Equine Case Study - Avantacia


Avantacia's Change in Personality and Balance

An Irish cob mare, Avantacia (aka Ava), had a foal a couple of years ago. After that she changed
dramatically. Her owners weren't able to ride her. She threw everybody off her back and was irritated
and angry all of the time.

Eventually, her owners sent her away for training. A few weeks ago she was sent back home. Ava
had not made any progress at all. Instead, she had started to run through the fences, knocking down
one man who had to be sent to the hospital. She also chased the dogs and killed one! And, they weren't
able to ride her.

Ava's owner called me. I was sure I would find changes in the pelvis/sacrum/lumbar area, but no.
All the muscles were fine. But the hose was insecure, and sure enough, she was in sympathic over-
drive. When I started the treatment, Ava was walking around acting nervous. Halfway through the
treatment she calmed down and more or less fell asleep.

I noticed that the organ most restricted was her liver - and the liver happens to be situated more or
less right underneath the rider! This was the only reason I could come up with for her behavior.
We decided to repeat the treatment (or do a check up and fix any remaining problems) one and a half
weeks after the first visit. I knew that wouldn't happen. But the owner called me and said after my first
visit, she has ridden the horse several times, and sweet Ava is now happily galloping forward with a
rider on her back, with or without a saddle, with or without a bridle! I don't know who is more happy,
Ava, her owner, or me!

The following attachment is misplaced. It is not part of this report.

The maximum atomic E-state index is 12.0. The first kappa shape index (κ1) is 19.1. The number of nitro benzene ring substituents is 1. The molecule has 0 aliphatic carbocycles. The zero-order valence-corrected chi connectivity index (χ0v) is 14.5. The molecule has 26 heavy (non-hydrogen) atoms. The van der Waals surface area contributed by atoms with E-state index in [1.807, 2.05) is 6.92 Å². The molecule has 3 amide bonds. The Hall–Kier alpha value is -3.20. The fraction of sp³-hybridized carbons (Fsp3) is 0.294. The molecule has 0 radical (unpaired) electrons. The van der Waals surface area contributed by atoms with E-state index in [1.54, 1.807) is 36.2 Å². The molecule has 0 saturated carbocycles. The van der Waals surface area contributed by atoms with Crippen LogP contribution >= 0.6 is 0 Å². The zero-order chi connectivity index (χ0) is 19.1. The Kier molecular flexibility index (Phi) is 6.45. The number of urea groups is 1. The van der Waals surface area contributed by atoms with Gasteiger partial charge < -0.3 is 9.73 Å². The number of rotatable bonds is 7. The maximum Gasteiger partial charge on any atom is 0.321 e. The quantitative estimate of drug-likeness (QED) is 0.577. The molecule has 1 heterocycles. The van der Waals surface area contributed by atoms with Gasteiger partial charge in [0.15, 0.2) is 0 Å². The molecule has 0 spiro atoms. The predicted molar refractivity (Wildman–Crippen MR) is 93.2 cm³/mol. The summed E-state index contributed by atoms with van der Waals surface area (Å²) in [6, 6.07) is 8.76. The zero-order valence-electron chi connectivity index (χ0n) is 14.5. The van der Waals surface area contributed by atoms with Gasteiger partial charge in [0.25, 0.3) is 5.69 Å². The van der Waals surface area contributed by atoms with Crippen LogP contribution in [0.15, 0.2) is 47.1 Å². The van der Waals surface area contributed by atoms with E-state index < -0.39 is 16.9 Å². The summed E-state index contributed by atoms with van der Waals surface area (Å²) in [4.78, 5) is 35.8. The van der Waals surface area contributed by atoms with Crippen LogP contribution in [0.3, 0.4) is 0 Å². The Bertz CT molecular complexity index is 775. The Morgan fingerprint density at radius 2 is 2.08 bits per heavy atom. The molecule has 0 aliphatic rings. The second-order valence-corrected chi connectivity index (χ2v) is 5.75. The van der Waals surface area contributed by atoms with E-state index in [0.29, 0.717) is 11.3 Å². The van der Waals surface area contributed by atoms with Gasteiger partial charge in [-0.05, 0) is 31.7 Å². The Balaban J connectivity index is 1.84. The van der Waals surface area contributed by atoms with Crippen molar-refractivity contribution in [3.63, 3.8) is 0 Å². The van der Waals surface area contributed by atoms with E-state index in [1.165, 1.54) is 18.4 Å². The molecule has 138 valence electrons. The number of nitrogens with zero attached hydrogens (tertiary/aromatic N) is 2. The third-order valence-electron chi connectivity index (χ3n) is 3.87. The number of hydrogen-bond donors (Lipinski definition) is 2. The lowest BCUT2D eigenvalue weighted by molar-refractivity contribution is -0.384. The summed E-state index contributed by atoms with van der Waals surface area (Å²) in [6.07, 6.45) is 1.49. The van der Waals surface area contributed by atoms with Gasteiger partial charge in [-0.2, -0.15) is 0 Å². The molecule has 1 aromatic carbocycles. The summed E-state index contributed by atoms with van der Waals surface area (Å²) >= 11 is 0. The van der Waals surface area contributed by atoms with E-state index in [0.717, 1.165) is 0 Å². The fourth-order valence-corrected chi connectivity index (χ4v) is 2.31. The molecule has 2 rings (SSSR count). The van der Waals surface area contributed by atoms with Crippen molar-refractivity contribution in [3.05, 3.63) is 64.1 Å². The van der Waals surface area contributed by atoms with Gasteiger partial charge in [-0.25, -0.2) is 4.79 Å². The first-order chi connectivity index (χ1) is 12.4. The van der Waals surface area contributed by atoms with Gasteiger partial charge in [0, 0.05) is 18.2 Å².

Thank you once again Patricia for sharing your knowledge with us.

Update: Ava's owner has ridden the horse more and tested her in different ways. This is what she has
found out:

  • Ava is more relaxed without a saddle and bit.
  • With a saddle (and that's a good treeless saddle), she has a "lighter rear", even though she's not
        bucking the way she used to.
  • With a bit-less bridle, Ava is relaxed, but if you put a bit in her mouth, she will take hold of it and
        tense up.

    I'm going to check her and the saddle (it might be too long and disturbing her kidneys.) And, her teeth
    haven't been checked recently - at least within the last 12 months.

    Another problem is that if she is ridden on long reins, she has poor balance. If she turns her head
    to the right, the whole horse "falls" to the right, and vice versa. The rider has to keep the reins short
    to keep the horse on a straight line. And in the gallop, she's having trouble with keeping a certain
    speed - she goes fast, slow, faster, slow again, like she is "falling" into the speed and has to pick
    herself up again. It is hard to explain, but seems like a balance problem. None of these problems
    existed before she had her foal.

    This is a recent picture of Ava with her riders. Despite the problems described above, I think she's
    come a long way from the horse no one was able to ride! But, I would appreciate any advice on other
    areas to focus my efforts from your Functional Indirect network of horse experts.

    Janina Rastedt, Vet Tech and Animal Massage Therapist, Finland

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